North

Bunk beds for sale, after the Arctic Winter Games non-event

It's like cleaning up after a party — but without the lingering buzz of a good time. The Arctic Winter Games host society in Whitehorse is cleaning up and selling off some unused goods.

Staff of 2020 host society in Whitehorse clean things up after event cancelled

2020 Arctic Winter Games volunteer jackets in Whitehorse. The jackets are still being distributed this week, and people are being encouraged to wear them next week even though the games aren't happening. (Juanita Taylor/CBC)

It's like cleaning up after a party — but without the lingering buzz of a good time.

"We're doing it two weeks early," said Moira Lassen, general manager of the 2020 Arctic Winter Games in Whitehorse on Wednesday, surrounded by unused goods and paraphernalia.

Decommissioning the games — essentially dismantling all the infrastructure and liquidating extra supplies — was supposed to happen after the big event wrapped next week. It's happening now because officials pulled the plug on the games a few days ago.

"We have a whole bunch of bunk beds for sale," Lassen said. 

"We're going to send off some of the gifts that the teams were going to get, but those are going at their expense — they're going to pay for the shipping."

Moira Lassen, general manager of the 2020 Arctic Winter Games, said it's been a 'roller-coaster of feelings' since the games were cancelled on Saturday. (Juanita Taylor/CBC)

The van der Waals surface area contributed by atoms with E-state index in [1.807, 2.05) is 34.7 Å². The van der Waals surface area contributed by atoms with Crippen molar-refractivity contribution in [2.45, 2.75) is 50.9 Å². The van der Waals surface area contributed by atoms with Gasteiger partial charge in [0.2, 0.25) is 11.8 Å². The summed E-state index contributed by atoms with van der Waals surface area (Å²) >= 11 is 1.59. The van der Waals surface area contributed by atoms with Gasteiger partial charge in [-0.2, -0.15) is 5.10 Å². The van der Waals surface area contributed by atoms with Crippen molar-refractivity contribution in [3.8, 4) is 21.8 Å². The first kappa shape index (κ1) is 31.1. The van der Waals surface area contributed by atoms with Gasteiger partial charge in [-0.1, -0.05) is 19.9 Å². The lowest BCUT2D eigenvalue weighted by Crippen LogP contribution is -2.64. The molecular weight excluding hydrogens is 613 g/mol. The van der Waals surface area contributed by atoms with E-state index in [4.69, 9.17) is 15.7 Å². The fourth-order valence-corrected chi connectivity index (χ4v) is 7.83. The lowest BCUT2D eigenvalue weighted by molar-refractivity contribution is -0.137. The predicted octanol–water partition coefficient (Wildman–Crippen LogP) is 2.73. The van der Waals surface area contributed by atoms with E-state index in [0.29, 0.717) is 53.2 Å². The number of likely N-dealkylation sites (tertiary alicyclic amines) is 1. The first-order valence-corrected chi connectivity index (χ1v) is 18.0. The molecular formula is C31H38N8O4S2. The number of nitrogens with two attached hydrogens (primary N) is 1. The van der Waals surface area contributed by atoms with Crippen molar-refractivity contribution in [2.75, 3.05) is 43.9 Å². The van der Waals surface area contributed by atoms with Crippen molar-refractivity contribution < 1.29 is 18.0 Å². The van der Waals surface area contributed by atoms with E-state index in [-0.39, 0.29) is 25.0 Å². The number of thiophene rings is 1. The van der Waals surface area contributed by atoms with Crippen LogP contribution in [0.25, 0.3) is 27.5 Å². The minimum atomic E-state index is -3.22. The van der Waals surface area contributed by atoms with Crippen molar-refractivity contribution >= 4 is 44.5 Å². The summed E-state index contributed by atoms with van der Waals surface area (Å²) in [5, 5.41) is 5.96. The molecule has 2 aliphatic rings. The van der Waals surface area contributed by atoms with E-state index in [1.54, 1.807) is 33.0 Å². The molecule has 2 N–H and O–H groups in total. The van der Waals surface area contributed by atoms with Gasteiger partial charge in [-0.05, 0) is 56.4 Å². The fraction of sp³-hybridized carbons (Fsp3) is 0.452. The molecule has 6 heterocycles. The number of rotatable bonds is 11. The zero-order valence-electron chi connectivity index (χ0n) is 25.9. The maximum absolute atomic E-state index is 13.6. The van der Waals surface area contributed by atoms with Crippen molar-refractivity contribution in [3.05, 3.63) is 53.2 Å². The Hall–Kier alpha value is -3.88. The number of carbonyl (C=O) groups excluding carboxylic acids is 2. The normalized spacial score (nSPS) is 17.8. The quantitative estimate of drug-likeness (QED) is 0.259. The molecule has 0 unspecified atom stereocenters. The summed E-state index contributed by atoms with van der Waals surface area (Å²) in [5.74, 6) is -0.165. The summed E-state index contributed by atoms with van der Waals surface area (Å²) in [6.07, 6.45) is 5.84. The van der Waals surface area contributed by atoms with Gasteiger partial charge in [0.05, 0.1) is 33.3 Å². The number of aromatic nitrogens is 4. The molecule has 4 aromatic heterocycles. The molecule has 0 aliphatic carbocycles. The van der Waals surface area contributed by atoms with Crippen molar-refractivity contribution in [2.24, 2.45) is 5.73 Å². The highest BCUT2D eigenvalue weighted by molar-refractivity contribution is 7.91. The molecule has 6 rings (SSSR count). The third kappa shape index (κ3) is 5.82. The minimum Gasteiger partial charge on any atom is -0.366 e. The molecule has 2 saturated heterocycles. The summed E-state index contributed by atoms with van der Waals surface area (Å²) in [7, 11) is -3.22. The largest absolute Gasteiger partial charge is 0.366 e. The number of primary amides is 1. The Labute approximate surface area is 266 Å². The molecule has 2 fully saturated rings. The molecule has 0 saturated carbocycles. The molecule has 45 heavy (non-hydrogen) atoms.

Racks of volunteer jackets hung on racks waiting to be claimed, as games officials are urging volunteers to wear them next week anyway.

The Däch'äw mascot costume hung lifeless in a corner. 

Most of the ulu medals will be melted down, Lassen said. Some will go to the Arctic Winter Games' international committee.

"So they will put some into archives, because they do have the little 50th [anniversary] logo on it. So it was really like a special medal," Lassen said.

Other games' supplies will be sold off at a garage sale.

"We will sell everything as best we can," Lassen said.

Most of the unclaimed ulu medals will be melted down, say organizers. (Juanita Taylor/CBC)

Lindsay Smith, a staff member with the games' host society, said it's been difficult to adjust to the cancellation. She said staff worked long hours to prepare for what turned out to be a non-event.

"You know, everything, your whole entire focus has just been on that," Smith said. 

"It's all building up to the culmination of the games, so to not have that is really hard."  

Lassen agrees that it's been a "roller-coaster of feelings" since the games were cancelled over the weekend. She knows it was the responsible thing to do — and doesn't feel like everything was a waste.

"We have been on a journey of the Arctic Winter Games — staff and volunteers and as well as athletes — and that is not wasted time. That was an important journey for all of us to go on," she said.

"And here we are still on it, just in a different direction."

Written by Paul Tukker, with files from Juanita Taylor

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